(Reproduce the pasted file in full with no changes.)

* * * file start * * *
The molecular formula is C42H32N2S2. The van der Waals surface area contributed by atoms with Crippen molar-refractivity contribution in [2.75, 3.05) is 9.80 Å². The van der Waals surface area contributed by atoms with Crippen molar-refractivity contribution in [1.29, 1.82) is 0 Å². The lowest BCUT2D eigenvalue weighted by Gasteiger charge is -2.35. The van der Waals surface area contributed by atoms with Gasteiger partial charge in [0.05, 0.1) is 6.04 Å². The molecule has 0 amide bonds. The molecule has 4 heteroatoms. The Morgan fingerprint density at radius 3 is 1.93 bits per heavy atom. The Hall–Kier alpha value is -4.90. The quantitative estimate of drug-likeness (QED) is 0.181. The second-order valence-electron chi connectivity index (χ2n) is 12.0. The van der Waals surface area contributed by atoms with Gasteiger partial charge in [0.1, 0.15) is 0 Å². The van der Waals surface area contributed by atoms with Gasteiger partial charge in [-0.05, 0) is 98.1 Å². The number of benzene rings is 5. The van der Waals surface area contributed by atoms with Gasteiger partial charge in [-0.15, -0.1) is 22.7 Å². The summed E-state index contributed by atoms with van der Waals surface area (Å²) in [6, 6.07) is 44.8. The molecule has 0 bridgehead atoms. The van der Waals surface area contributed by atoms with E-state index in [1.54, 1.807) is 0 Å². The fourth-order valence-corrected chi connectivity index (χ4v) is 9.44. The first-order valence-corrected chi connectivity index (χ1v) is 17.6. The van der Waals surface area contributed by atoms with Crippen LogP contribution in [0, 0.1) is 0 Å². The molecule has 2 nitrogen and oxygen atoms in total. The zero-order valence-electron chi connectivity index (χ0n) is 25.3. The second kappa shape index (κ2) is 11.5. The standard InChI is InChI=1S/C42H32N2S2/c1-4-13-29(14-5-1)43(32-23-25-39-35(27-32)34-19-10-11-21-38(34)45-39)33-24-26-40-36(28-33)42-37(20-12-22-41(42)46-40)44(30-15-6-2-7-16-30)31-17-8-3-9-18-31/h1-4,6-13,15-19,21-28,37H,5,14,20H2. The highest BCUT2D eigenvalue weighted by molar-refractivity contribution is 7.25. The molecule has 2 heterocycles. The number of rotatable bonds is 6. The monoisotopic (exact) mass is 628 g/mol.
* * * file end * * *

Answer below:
The molecular formula is C42H32N2S2. The van der Waals surface area contributed by atoms with Crippen molar-refractivity contribution in [2.75, 3.05) is 9.80 Å². The van der Waals surface area contributed by atoms with Crippen molar-refractivity contribution in [1.29, 1.82) is 0 Å². The lowest BCUT2D eigenvalue weighted by Gasteiger charge is -2.35. The van der Waals surface area contributed by atoms with Gasteiger partial charge in [0.05, 0.1) is 6.04 Å². The molecule has 0 amide bonds. The molecule has 4 heteroatoms. The Morgan fingerprint density at radius 3 is 1.93 bits per heavy atom. The Hall–Kier alpha value is -4.90. The quantitative estimate of drug-likeness (QED) is 0.181. The second-order valence-electron chi connectivity index (χ2n) is 12.0. The van der Waals surface area contributed by atoms with Gasteiger partial charge in [0.1, 0.15) is 0 Å². The van der Waals surface area contributed by atoms with Gasteiger partial charge in [-0.05, 0) is 98.1 Å². The number of benzene rings is 5. The van der Waals surface area contributed by atoms with Gasteiger partial charge in [-0.15, -0.1) is 22.7 Å². The summed E-state index contributed by atoms with van der Waals surface area (Å²) in [6, 6.07) is 44.8. The molecule has 0 bridgehead atoms. The van der Waals surface area contributed by atoms with E-state index in [1.54, 1.807) is 0 Å². The fourth-order valence-corrected chi connectivity index (χ4v) is 9.44. The first-order valence-corrected chi connectivity index (χ1v) is 17.6. The van der Waals surface area contributed by atoms with Crippen LogP contribution in [0, 0.1) is 0 Å². The molecule has 2 nitrogen and oxygen atoms in total. The zero-order valence-electron chi connectivity index (χ0n) is 25.3. The second kappa shape index (κ2) is 11.5. The standard InChI is InChI=1S/C42H32N2S2/c1-4-13-29(14-5-1)43(32-23-25-39-35(27-32)34-19-10-11-21-38(34)45-39)33-24-26-40-36(28-33)42-37(20-12-22-41(42)46-40)44(30-15-6-2-7-16-30)31-17-8-3-9-18-31/h1-4,6-13,15-19,21-28,37H,5,14,20H2. The highest BCUT2D eigenvalue weighted by molar-refractivity contribution is 7.25. The molecule has 2 heterocycles. The number of rotatable bonds is 6. The monoisotopic (exact) mass is 628 g/mol.